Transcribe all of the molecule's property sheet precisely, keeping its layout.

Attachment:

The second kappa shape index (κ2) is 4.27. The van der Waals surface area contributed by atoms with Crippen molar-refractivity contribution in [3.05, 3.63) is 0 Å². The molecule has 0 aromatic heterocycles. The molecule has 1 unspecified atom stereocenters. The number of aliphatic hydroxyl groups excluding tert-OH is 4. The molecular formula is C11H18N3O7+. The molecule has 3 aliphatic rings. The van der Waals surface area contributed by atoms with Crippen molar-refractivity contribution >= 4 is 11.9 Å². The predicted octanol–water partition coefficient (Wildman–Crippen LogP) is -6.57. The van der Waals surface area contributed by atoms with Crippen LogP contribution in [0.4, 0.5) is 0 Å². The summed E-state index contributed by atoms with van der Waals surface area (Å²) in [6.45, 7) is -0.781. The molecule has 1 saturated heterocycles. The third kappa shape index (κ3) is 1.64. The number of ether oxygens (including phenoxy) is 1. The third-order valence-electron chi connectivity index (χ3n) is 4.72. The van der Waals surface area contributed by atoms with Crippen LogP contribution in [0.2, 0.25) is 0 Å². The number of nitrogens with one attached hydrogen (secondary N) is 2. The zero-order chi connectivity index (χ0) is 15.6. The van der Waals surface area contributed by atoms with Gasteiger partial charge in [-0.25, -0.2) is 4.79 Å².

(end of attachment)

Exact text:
The second kappa shape index (κ2) is 4.27. The van der Waals surface area contributed by atoms with Crippen molar-refractivity contribution in [3.05, 3.63) is 0 Å². The molecule has 0 aromatic heterocycles. The molecule has 1 unspecified atom stereocenters. The number of aliphatic hydroxyl groups excluding tert-OH is 4. The molecular formula is C11H18N3O7+. The molecule has 3 aliphatic rings. The van der Waals surface area contributed by atoms with Crippen molar-refractivity contribution >= 4 is 11.9 Å². The predicted octanol–water partition coefficient (Wildman–Crippen LogP) is -6.57. The van der Waals surface area contributed by atoms with Crippen LogP contribution in [0.4, 0.5) is 0 Å². The summed E-state index contributed by atoms with van der Waals surface area (Å²) in [6.45, 7) is -0.781. The molecule has 1 saturated heterocycles. The third kappa shape index (κ3) is 1.64. The number of ether oxygens (including phenoxy) is 1. The third-order valence-electron chi connectivity index (χ3n) is 4.72. The van der Waals surface area contributed by atoms with Crippen LogP contribution in [0.2, 0.25) is 0 Å². The number of nitrogens with one attached hydrogen (secondary N) is 2. The zero-order chi connectivity index (χ0) is 15.6. The van der Waals surface area contributed by atoms with Gasteiger partial charge in [-0.25, -0.2) is 4.79 Å².